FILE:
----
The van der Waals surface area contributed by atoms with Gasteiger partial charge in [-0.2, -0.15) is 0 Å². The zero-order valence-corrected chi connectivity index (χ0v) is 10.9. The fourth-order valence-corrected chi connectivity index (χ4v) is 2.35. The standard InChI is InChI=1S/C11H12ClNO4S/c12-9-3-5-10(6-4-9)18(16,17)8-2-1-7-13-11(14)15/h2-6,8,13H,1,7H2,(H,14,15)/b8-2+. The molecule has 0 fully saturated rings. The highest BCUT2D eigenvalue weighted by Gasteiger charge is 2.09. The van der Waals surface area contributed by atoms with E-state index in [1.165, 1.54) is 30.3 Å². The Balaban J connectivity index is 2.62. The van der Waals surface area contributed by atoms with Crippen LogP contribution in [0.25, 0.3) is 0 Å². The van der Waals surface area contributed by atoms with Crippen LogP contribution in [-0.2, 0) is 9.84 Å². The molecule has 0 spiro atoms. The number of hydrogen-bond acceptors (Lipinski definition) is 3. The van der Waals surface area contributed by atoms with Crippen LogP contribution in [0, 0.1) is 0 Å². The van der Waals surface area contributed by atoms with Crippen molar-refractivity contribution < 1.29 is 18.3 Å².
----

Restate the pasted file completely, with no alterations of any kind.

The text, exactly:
The van der Waals surface area contributed by atoms with Gasteiger partial charge in [-0.2, -0.15) is 0 Å². The zero-order valence-corrected chi connectivity index (χ0v) is 10.9. The fourth-order valence-corrected chi connectivity index (χ4v) is 2.35. The standard InChI is InChI=1S/C11H12ClNO4S/c12-9-3-5-10(6-4-9)18(16,17)8-2-1-7-13-11(14)15/h2-6,8,13H,1,7H2,(H,14,15)/b8-2+. The molecule has 0 fully saturated rings. The highest BCUT2D eigenvalue weighted by Gasteiger charge is 2.09. The van der Waals surface area contributed by atoms with E-state index in [1.165, 1.54) is 30.3 Å². The Balaban J connectivity index is 2.62. The van der Waals surface area contributed by atoms with Crippen LogP contribution in [0.25, 0.3) is 0 Å². The van der Waals surface area contributed by atoms with Crippen LogP contribution in [-0.2, 0) is 9.84 Å². The molecule has 0 spiro atoms. The number of hydrogen-bond acceptors (Lipinski definition) is 3. The van der Waals surface area contributed by atoms with Crippen LogP contribution in [0, 0.1) is 0 Å². The van der Waals surface area contributed by atoms with Crippen molar-refractivity contribution < 1.29 is 18.3 Å².